Senate Derails "Chatigny Express"
I should be delighted by President Obama’s nomination of Robert Chatigny to the United States Court of Appeals for the Second Circuit. The judge appears virulently opposed to the death penalty. He appears to think that sex offender registration laws are too harsh and punitive. He previously represented people accused of crimes. One would think I would be dancing in the streets with glee.
Instead, I am relieved that the United States Senate Judiciary Committee derailed the express train that was to rush the judge through the confirmation process before anyone had time to ask meaningful questions.
I am wary of Judge Chatigny, who has served for sixteen years as a United States District Judge. I am wary because there is a surreal Strangelovian feel to proceedings in his courtroom. His ethos is managerial, rather than judicial.
I am not alone in having misgivings. Folks across the state have thanked me since writing about him. But these folks don’t want to get involved. I am not sure what they are afraid of.
Consider the lightning quick pace of his confirmation hearing. He reports on his questionnaire submitted to the Judiciary Committee that in July 2009, Senator Dodd called to let him know he was considering nominating Chatigny. Just before Thanksgiving, the Office of Legal Policy of the Department of Justice called the judge to let him know he was in the hunt. On January 22, 2010, Chatigny traveled to D.C. for an interview at the D.O.J. The president nominated him on February 24, 2010, and then, presto chango, his confirmation was set for March 10. That’s a two-week turn around.
His handlers in the administration knew they had to act quick with this nomination. If they could spin this just the right way, the judge might be able to avoid troubling questions about his handling of the Michael Ross matter. The judge was unanimously rated well qualified by the American Bar Association, after all.
But questions did emerge. Mike O’Hare of the Chief State’s Attorney’s Office wrote a 12-page letter summarizing his reasons to believe that Chatigny is unfit to serve. O’Hare and appellate ace Harry Weller have apparently volunteered to testify before the committee about the judge. They believe the judge has shortcomings as a neutral and detached magistrate.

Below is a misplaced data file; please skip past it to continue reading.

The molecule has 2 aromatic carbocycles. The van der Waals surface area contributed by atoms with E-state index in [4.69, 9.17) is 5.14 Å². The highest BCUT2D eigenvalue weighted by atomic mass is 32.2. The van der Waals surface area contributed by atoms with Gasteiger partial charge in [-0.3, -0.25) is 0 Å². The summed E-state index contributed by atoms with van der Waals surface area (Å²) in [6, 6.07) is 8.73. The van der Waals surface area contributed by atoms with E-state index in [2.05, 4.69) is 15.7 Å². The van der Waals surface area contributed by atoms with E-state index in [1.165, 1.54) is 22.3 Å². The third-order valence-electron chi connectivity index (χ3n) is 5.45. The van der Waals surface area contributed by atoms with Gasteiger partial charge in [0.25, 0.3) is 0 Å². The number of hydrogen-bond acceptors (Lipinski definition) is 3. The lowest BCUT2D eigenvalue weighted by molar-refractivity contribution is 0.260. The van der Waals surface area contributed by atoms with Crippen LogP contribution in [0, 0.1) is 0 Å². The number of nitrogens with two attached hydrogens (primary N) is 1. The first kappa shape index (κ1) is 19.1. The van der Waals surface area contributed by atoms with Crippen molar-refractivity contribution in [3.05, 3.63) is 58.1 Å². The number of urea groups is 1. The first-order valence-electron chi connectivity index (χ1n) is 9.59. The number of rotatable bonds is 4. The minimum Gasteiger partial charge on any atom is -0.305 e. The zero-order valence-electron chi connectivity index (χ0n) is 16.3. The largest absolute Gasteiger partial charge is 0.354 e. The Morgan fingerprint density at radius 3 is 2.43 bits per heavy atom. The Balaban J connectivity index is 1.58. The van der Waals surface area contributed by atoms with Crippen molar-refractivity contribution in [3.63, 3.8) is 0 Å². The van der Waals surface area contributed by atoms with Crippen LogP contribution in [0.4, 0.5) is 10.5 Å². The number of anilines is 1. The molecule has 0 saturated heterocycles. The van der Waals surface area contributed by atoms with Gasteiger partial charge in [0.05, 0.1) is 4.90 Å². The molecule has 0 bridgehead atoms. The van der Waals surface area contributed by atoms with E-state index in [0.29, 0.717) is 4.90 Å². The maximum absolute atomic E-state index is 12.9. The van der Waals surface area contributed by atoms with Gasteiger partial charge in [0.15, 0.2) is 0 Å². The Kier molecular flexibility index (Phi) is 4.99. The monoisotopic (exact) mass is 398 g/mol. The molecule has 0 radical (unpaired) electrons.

I have a suggestion for the Senate. I suggest that the Senate arrange to have a Connecticut inmate named Ramon Lopez brought before the committee to testify. Mr. Lopez is an inmate in the custody of the Department of Corrections. He has thus far filed four habeas corpus petitions of his own in state court. He has also filed a series of pro se lawsuits. Mr. Lopez apparently has a lot on his mind. I am sure he will share it.
According to Judge Chatigny, Mr. Lopez wrote him a letter about Michael Ross. Mr. Lopez contended that Ross had been brainwashed to abandon further collateral attacks. Experienced practitioners know to take inmate letters with a grain of salt. Desperate men say desperate things. And pro se litigants of the jailhouse lawyer variety sometimes get it wrong.
But the judge was green at the time. In his thirteen years of practice, a practice he notes was devoted one hundred percent to litigation, the judge had never tried a jury case to a verdict. Never. “I started trial as sole or lead counsel in a number of cases, but all were settled or dismissed,” he writes on his Senate questionnaire.
I don’t know what to make of that. Is the judge a cerebral version of Gerry Spence, the famed trial lawyer who claims never to have lost a criminal trial? A litigator who doesn’t go to trial sounds a lot like a surgeon who doesn’t operate. Or a judge who knows what outcome is just, if only the parties would get out of the way.
I’m glad Mike O’Hare raised questions about this nomination. I hope the Senate takes them seriously, and that it holds meaningful evidentiary hearings on the Ross matter. Opposed as I am to the death penalty, I dread more the specter of judges commandeering litigation to serve a managerial style that should remain foreign to the adversarial system of justice.
Reprinted courtesy of the Connecticut Law Tribune.
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